58 foreigners held on suspicion of inciting anti-government protests

Friday 02 May 2014 20.22
At least 41 people have died, and nearly 800 have been injured in the protests
At least 41 people have died, and nearly 800 have been injured in the protests

58 foreigners have been arrested on suspicion of inciting anti-government protests and violence that have rocked the Venezuela for the last three months.
Interior Minister Miguel Rodriguez Torres told a news conference that Colombians, an American, a Spaniard and an Arab were among the scores of "mercenaries" rounded up before and during demonstrations against the socialist government.
At least 41 people have died, and nearly 800 injured, in violence around the protests that brought the South American OPEC nation's worst unrest in a decade.
"Up to now, there are 58 detainees of other nationalities,almost all implicated in the use of arms," he said, showing reporters numerous flow-charts and photos of alleged meetings,phone calls and plotting.
The US citizen, detained in Tachira state, had been previously identified as Todd Michael Leininger, and is accused of arms trafficking and attempted murder.

President Nicolas Maduro, who seems to have faced down the worst of the protests, alleges his opponents were planning a coup against him, with the connivance of the US, like the brief toppling of his predecessor Hugo Chavez in 2002.
Rodriguez accused right-wing US politicians and former Colombian president Alvaro Uribe of being involved in a meticulous plan to spark the unrest and bring down Mr Maduro with the involvement of the U.S. government.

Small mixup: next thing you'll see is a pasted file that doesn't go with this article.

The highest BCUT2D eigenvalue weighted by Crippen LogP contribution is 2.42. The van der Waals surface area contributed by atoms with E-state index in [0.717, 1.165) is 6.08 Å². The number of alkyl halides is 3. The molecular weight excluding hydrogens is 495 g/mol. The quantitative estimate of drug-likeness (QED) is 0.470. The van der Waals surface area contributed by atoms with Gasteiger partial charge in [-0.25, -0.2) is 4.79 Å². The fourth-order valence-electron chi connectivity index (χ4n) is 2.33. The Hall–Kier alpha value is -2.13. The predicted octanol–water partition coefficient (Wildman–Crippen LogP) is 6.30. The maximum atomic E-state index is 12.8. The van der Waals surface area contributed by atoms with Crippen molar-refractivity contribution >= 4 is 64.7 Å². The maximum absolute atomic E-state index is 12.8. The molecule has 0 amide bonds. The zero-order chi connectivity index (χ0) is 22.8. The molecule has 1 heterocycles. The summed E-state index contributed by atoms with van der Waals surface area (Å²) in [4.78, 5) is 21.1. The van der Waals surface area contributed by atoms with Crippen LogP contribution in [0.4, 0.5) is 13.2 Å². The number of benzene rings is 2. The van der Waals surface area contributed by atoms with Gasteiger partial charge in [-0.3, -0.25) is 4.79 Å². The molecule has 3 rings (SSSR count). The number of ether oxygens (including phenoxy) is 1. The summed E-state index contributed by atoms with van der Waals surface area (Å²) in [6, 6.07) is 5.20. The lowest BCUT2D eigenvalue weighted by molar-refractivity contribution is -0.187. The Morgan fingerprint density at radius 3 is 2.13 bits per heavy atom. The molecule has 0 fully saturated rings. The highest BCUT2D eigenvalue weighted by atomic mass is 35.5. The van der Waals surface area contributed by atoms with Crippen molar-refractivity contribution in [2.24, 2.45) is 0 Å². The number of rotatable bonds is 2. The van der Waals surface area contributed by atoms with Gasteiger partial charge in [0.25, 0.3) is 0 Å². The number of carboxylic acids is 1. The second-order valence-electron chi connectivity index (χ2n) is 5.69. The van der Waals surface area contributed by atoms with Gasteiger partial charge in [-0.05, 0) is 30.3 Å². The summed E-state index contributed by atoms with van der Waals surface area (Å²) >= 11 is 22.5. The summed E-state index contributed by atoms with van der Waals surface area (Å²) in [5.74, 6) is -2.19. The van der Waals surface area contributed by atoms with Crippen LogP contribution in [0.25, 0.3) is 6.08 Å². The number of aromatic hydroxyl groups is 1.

"The protests were not spontaneous," he said.
"Venezuela is, without doubt, living through a plan of insurrectional conspiracy with clear aims of toppling the legitimately-established government, and that plan is part of a permanent strategic objective of the US State Department."
Opposition protesters hotly deny accusations of coup intentions or foreign interference.

They said the protests were born out of frustration with authoritarian practices by the state and Venezuela's severe economic problems.
The US government, Uribe and others repeatedly named by Venezuela have denied involvement, saying Mr Maduro is trying to create a smokescreen to cover domestic problems.
Alfredo Romero, who runs a local human rights organisation tracking arrests during the crisis, said his group only knew of a few arrests of foreigners linked to the recent violence.
Various detainees had double nationality, he said, which could be causing confusion.
According to the government's most recent figures, 197 people remain behind bars, of more than 2,000 arrested since protests began in early February. 

Mr Rodriguez did not clarify if all the 58 foreigners he mentioned were still in prison.
Marches and roadblocks are continuing sporadically across the country, though numbers have dropped and clashes are infrequent. 

For weeks during the crisis, hooded protesters battled security forces daily in Caracas and other cities.
Mr Maduro, who won election to replace Chavez last year after his mentor died of cancer, appears to have kept the crucial support of the armed forces behind him.
After ballot defeats to Mr Maduro in 2013 and Chavez in 2012, hardline opponents had been hoping to provoke a "Venezuelan Spring" this year.
Though they failed to bring millions onto the streets or end Mr Maduro's rule, their actions did draw international attention to Venezuelans' hardships.

The hardships included the highest inflation in the Americas and scarcity of basics from milk to flour.